by Esther Jones
Anyone can write a poem. But it’s not so easy to write a GOOD poem. I’ve been writing poetry for over thirty years, and I’ve picked up a few tips and best practices along the way.
Even if you’ve never written a poem in your life, these should help you get started. And, if you’re already a poet, who knows? You might still find something here to help you improve your work.
1. Read poetry, especially the good stuff. The masters are a good place to start: Shakespeare, Keats, Dickinson, Frost, Blake, etc.
Figure out what kind/style you like, and read a lot of it. Seriously, the best way to learn how to write is to read.
2. It doesn’t have to rhyme. You already know this if you read poetry (and if you don’t read poetry, go back to step 1).
Free verse can be very powerful, but I would recommend learning some forms to get a strong foundation in the “rules” before you start breaking them.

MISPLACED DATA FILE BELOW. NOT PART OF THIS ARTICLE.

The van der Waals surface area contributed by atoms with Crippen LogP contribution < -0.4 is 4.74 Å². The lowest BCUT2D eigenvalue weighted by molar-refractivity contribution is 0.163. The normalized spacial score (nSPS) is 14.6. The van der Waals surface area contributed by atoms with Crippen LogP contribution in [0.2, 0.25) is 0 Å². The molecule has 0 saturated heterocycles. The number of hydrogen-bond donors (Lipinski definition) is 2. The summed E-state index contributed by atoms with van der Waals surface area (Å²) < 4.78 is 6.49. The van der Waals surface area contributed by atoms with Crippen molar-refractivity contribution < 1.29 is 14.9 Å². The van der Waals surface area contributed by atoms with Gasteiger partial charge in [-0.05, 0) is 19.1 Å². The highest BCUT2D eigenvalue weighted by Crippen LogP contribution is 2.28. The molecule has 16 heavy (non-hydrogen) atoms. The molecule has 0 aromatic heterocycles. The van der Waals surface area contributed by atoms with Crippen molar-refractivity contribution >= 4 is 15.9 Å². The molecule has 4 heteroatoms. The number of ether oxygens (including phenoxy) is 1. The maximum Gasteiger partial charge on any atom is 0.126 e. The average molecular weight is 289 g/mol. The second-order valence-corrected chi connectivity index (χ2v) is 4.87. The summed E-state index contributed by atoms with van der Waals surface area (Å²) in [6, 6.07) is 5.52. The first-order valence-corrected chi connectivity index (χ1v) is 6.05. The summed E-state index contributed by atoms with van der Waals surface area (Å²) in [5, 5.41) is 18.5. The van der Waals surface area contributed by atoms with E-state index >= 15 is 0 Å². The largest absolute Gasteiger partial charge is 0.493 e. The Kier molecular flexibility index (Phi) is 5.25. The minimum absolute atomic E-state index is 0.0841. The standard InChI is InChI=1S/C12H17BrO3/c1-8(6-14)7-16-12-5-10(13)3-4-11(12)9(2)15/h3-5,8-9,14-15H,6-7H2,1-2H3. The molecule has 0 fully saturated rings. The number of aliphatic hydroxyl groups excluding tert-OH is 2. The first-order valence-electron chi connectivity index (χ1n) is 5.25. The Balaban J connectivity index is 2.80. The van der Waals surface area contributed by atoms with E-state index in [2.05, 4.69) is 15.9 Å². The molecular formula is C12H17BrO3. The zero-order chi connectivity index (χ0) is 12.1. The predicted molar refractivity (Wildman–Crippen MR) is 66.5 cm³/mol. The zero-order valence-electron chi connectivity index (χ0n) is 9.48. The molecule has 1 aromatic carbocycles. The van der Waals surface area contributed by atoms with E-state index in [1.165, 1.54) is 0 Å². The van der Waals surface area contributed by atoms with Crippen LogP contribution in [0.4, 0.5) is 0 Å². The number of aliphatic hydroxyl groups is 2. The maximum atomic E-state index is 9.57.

3. It does have to have some kind of rhythm. Yes, even free verse.
It doesn’t have to be iambic or trochaic or whatever, but it does need a kind of musicality. Otherwise, it’s just a prose passage broken up into weird lines. Read it out loud if you’re having trouble “hearing” it.
4. Rhyme should not prevail over meaning. Nothing makes a poem sound more awkward and amateur than a word that was obviously used solely for how it rhymes.
If you’re writing a rhyming poem, and you can’t find a rhyme that works, go for a near rhyme, or rewrite the line you’re trying to rhyme to.
Meaning always ALWAYS trumps rhyme.
5. Try different forms. Don’t get stuck in a rut of always writing the same form.
Challenge yourself to stretch and grow. Resources like ShadowPoetry.com can help you find new forms to try.
6. Keep writing. The more you write, the better your poems will be. As in everything, practice makes you better.
And don’t get discouraged if your earlier attempts are not as good as you hope; keep writing — you will get better.